The first thing you need to do straight away is a water change. Remove at least half the water and replace it with dechlorinated water warmed to roughly the same temperature as the tank water - feeling it with your hand will get it close enough. And do the same tomorrow and the day after, and the day after etc.
The next thing is to buy an ammonia tester. Liquid reagent ones with test tubes work out cheaper and you will be doing a lot of testing. If you run out of strips, get a liquid nitrite tester too (nitrite not nitrate!). When you have a tester for ammonia you will be able to determine how often you need to change the water but until you have a tester, change 50% every day. Doing these changes won't harm the fish but not changing the water if there is ammonia present will harm them.

Ammonia must be kept below 0.25 by doing water changes. Your job is to keep the ammonia level below that number by doing water changes. After a few weeks you will notice that it takes longer for the ammonia reading to go up, and soon it won't go up at all and will stay at zero. But you also need to test for nitrite at the same time. At first there will be no nitrite but as the ammonia eating bacteria start to grow they will start making nitrite. That will go up faster and faster and you will need to do water changes to keep that below 0.25 as well - even if ammonia stays low you will need to do water changes for nitrite. Then you'll realise it is taking longer for nitrite to go up and that too will eventually stay at zero. Once you have zero ammonia and zero nitrite for a week without having to do any water changes, the tank will be cycled.
However, it will take a few weeks.

After 10 days you might well have grown some ammonia eaters; enough to make a bit of nitrite. But you still need that ammonia tester to keep the fish safe.

You can also help keep the ammonia and nitrite levels slightly lower by feeding the fish every other day rather than every day.


But I have to warn you that the sickly tetra might not make it. If this does happen, don't buy another fish yet. You can get another one (or better, a total of six rather than 4) once the tank is cycled.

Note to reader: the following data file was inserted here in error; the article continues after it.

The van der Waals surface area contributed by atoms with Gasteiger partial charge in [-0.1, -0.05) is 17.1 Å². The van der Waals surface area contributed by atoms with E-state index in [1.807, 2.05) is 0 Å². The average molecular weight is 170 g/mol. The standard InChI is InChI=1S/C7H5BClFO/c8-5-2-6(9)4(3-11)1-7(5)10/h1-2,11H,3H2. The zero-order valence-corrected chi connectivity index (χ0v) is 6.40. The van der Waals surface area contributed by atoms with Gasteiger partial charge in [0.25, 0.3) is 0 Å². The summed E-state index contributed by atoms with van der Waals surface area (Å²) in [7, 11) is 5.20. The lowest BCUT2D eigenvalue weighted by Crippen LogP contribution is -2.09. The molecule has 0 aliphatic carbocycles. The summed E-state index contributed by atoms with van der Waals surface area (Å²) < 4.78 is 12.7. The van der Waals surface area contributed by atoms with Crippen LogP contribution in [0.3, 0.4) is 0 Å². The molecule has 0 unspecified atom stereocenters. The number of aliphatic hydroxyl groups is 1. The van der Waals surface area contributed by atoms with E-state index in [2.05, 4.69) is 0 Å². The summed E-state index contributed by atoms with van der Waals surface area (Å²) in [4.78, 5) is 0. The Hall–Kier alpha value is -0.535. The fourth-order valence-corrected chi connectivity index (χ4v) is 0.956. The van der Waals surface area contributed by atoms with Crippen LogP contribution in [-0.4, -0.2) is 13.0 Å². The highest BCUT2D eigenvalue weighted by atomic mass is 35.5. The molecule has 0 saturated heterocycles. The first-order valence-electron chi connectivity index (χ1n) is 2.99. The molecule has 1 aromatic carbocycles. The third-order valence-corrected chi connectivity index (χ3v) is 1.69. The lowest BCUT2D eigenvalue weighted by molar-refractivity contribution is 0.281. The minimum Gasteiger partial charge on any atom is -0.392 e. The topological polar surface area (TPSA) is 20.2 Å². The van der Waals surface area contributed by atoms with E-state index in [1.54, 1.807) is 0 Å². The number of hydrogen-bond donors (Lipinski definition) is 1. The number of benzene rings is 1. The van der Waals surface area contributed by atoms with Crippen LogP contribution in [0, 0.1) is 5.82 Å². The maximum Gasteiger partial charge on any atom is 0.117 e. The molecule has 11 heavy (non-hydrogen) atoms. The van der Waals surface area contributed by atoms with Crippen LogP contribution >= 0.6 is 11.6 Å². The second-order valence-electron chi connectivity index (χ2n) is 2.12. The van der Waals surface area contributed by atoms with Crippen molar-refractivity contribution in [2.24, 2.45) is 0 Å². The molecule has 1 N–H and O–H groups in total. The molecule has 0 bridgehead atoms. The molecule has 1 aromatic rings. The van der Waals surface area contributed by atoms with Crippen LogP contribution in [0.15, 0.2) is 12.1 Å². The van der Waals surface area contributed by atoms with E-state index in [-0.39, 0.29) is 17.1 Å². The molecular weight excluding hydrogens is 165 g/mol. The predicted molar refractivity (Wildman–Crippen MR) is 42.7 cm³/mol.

You don't mention the size of the tank but if it is big enough for more than just the tetras you need to add more fish a few at a time. You will have grown just enough bacteria to eat the ammonia made by the fish you have now. When there are more fish they make more ammonia so you have to grow more bacteria. Adding too many fish at one go means the bacteria would have a lot of catching up to do.




Shops in general do not tell you how to cycle a tank properly. They rarely mention fishless cycling and very few tell you what to do during fish-in cycling. As you are finding out, they often give bad advice. The first lesson of fishkeeping is don't listen to the shop. Do your own research  :)

Offline fish-friends

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Re: Poorly Tetra?
« Reply #4 on: January 12, 2017, 09:53:52 PM »
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Wow thank you so much for all that advice! It's been very helpful! I did a water change as soon as I'd read your first reply, and I wish I had of come here before the shop & adding my fish I feel they have basic advice but if your fish do die just happy to sell you more, but I'm quite attached to my little fish already :fishy1:
I will be sad if the poorly tetra dies as it's my fault for not having enough information but I guess this is looking likely 😔 I will get a amonia test tomorrow and do the daily water changes, I wanted at least 6 Tetras and maybe a couple of other fish like a bottom feeder originally we were going to top up the tetras so they have more friends & feel happier this Saturday but now with the water not being right I will wait, it's a 55 litre tank so not that big,I got it for my son when we are in Cyprus he loves sitting really still letting the fish swim near him he calls then fish friends🐠 So I'm doing my best to learn as much as I can!! Also the feeding tip is great
I really really appreciate all your help this is a great site i wish I'd of come here first!

Offline fcmf

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Re: Poorly Tetra?
« Reply #5 on: January 12, 2017, 11:12:14 PM »
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Welcome  :wave: